VSPN has also been providing training to aspiring e-sports commentators and livestreamers. The firm also organized a variety of talk shows for companies including Tencent and NetEase, helping these firms to further promote their games. The shows also serve as a channel for high-profile gamers to engage with their fans.

“There is no other company in China like us, which has been building an entire e-sports ecosystem,” said Wang, adding that the company has been profitable for the past couple of years.

VSPN audiences
Audiences watching a PUBG Mobile tournament in Taipei in 2019. Photo provided to KrASIA.

International ambitions

VSPN established its first overseas office in Seoul, South Korea, in 2018, an expansion choice that was not entirely based on market size, Wang explained. “South Korea still has the best e-sports infrastructure, including talents for execution and production. We want to learn from the best.”

The company’s Korean team, composed of 90% Korean natives, has supported the company’s global business while growing the firm’s presence in the country, Wang said, adding that VSPN has grown into a top-three e-sports event organizer in South Korea by revenue and by the number of events organized.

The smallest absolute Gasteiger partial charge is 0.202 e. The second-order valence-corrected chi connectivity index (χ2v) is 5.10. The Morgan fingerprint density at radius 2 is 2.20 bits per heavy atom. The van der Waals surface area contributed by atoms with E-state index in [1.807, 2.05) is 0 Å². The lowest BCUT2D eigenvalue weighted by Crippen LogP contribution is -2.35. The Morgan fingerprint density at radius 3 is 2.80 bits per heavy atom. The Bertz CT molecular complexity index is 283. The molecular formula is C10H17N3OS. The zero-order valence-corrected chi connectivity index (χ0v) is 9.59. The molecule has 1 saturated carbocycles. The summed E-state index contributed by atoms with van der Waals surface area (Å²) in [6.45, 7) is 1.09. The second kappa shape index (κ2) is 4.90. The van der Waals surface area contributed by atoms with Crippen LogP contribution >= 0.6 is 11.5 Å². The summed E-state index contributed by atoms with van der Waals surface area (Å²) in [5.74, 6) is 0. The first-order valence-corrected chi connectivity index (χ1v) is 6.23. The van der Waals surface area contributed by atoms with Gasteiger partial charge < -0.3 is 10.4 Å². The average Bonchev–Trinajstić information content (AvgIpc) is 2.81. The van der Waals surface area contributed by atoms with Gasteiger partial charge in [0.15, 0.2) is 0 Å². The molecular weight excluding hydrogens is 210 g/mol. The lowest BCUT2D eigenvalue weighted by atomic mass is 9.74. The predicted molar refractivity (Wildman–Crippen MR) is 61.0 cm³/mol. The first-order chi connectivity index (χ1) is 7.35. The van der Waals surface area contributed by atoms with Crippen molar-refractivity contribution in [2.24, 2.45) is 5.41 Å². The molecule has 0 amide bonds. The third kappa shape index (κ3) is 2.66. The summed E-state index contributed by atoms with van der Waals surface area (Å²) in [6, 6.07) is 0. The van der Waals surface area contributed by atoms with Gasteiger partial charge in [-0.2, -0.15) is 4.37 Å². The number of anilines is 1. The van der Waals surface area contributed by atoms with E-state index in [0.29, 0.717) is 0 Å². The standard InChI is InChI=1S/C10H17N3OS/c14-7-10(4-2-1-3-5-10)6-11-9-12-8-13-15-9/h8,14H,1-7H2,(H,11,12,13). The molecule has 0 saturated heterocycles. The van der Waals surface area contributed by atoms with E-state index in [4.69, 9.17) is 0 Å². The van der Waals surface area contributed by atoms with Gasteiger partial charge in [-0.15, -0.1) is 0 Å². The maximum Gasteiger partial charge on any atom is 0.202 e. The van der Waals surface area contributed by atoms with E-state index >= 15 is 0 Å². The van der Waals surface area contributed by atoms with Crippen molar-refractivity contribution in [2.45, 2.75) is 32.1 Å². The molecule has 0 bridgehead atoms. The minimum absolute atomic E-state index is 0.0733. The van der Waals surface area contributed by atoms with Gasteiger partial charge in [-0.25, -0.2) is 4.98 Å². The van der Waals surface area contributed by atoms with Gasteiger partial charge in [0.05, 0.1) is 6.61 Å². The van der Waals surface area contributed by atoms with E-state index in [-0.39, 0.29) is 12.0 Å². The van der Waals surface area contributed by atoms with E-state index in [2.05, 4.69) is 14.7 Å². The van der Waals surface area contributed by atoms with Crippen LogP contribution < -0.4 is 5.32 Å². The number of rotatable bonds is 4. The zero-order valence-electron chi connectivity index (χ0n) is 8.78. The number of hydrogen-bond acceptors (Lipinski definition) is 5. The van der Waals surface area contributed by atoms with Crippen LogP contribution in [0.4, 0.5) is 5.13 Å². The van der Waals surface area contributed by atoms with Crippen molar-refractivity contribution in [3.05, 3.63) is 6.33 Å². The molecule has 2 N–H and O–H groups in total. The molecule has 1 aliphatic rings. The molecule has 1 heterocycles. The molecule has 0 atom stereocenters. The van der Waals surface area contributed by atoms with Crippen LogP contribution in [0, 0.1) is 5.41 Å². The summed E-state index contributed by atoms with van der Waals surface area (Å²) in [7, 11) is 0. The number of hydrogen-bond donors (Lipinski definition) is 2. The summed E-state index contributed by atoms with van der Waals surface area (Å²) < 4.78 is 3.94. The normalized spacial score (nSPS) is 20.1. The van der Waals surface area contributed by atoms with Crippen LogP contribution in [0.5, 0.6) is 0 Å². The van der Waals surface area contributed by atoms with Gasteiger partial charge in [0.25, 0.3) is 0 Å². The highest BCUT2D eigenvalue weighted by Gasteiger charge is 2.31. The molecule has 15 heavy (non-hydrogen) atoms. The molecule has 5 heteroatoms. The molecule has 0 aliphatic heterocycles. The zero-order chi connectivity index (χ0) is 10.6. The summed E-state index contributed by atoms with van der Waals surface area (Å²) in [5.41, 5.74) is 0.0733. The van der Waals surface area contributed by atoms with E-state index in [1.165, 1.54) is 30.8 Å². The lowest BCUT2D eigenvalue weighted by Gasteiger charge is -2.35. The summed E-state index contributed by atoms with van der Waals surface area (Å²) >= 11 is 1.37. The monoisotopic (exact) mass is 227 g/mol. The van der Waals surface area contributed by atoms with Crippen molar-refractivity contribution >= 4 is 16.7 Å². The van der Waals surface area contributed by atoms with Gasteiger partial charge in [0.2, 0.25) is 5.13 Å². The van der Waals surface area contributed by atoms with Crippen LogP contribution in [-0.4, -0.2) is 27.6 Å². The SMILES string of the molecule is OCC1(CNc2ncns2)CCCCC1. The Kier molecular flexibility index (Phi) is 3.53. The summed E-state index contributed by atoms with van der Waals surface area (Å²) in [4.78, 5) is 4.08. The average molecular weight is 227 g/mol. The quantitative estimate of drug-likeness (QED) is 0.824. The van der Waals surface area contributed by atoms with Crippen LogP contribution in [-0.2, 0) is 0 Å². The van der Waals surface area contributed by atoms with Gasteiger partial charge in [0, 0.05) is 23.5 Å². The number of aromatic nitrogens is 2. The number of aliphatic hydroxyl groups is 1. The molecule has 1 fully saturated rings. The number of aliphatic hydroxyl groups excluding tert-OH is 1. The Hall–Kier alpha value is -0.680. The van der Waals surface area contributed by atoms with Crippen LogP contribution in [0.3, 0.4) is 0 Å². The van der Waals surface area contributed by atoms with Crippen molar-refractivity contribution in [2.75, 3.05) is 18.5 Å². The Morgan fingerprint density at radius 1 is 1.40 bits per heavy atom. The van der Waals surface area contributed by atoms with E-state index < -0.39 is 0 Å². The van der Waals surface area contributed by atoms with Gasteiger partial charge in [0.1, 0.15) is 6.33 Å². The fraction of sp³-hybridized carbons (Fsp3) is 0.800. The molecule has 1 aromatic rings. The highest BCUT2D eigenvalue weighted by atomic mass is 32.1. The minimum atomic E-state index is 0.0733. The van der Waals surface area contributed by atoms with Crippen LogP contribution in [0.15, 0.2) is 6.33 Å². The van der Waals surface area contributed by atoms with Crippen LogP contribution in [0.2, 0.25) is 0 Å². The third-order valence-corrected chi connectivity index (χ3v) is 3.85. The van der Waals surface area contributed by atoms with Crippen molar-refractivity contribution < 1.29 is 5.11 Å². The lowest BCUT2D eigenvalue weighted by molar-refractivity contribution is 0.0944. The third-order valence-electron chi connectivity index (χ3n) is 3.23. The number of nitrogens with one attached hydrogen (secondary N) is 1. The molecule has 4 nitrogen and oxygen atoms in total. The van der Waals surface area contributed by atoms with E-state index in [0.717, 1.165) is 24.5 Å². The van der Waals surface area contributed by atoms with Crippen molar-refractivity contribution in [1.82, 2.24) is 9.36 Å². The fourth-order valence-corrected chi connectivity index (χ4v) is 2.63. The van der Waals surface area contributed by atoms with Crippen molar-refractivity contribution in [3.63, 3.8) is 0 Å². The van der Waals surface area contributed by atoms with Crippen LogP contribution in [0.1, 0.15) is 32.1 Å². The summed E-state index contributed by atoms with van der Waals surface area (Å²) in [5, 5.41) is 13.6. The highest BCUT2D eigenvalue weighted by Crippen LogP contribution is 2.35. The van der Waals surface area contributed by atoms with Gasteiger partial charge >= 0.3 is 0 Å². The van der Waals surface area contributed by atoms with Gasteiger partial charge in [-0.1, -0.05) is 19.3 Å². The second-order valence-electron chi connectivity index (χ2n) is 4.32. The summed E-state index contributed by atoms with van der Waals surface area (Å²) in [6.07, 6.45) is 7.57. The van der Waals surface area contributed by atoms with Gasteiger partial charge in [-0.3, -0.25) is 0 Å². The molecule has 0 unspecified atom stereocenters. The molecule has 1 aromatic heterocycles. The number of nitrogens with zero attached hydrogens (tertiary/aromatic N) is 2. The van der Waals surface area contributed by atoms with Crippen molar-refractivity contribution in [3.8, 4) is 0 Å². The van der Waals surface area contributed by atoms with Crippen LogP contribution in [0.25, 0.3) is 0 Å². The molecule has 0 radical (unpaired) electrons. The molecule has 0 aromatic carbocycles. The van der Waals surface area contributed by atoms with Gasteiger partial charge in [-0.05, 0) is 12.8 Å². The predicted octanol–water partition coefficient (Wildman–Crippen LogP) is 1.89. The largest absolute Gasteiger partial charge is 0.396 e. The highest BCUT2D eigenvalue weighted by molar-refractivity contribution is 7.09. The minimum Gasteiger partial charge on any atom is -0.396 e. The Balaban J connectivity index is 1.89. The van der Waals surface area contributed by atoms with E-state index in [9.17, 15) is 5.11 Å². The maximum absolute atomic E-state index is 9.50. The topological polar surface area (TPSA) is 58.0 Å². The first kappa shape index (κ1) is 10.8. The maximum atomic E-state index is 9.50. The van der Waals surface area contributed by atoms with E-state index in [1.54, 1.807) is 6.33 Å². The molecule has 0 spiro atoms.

Following South Korea, VSPN later entered countries including India and Indonesia. With Tencent as its key investor, the company plans to follow the Chinese tech giant’s footprint in the global gaming market.

“Right now, we’re focusing more on the bigger Asian markets, including the Middle East, South Asia, and Southeast Asia,” Wang said, adding that “in the next three to five years, we’ll be looking into new markets like Latin America, Europe, and the US, and maybe even other territories like Africa.” 

However, despite this ambition, the company and the sector still need to get wider acceptance from the public. VSPN managed to host a demonstrative event in the 2018 Asian Games in Jakarta, Indonesia, but e-sports have not been included as an official sporting event for the 2022 Asian Games to be held in Hangzhou, China. The exclusion might also be considered as a sign that e-sports won’t be an Olympic sport anytime soon, contrary to the desire of many fans.

Wang, however, remains hopeful. “It may be easier for the younger generations to acknowledge e-sports as a real sport. But it may be harder for people with a more traditional sports background to accept it,” he said.

Wang’s main source of optimism lies in e-sports’ notably young fanbase. “We can see the growing popularity of e-sports for those considered Generation Z (born between 1995 and 2000). In five or ten years, they will be the core consumers for entertainment content. So, I do not doubt that e-sports will become one of the major entertainment sectors, even the most popular one.”

This article is part of KrASIA’s “Inside China’s Startups” series, where the writers of KrASIA speak with founders of tech companies in the country.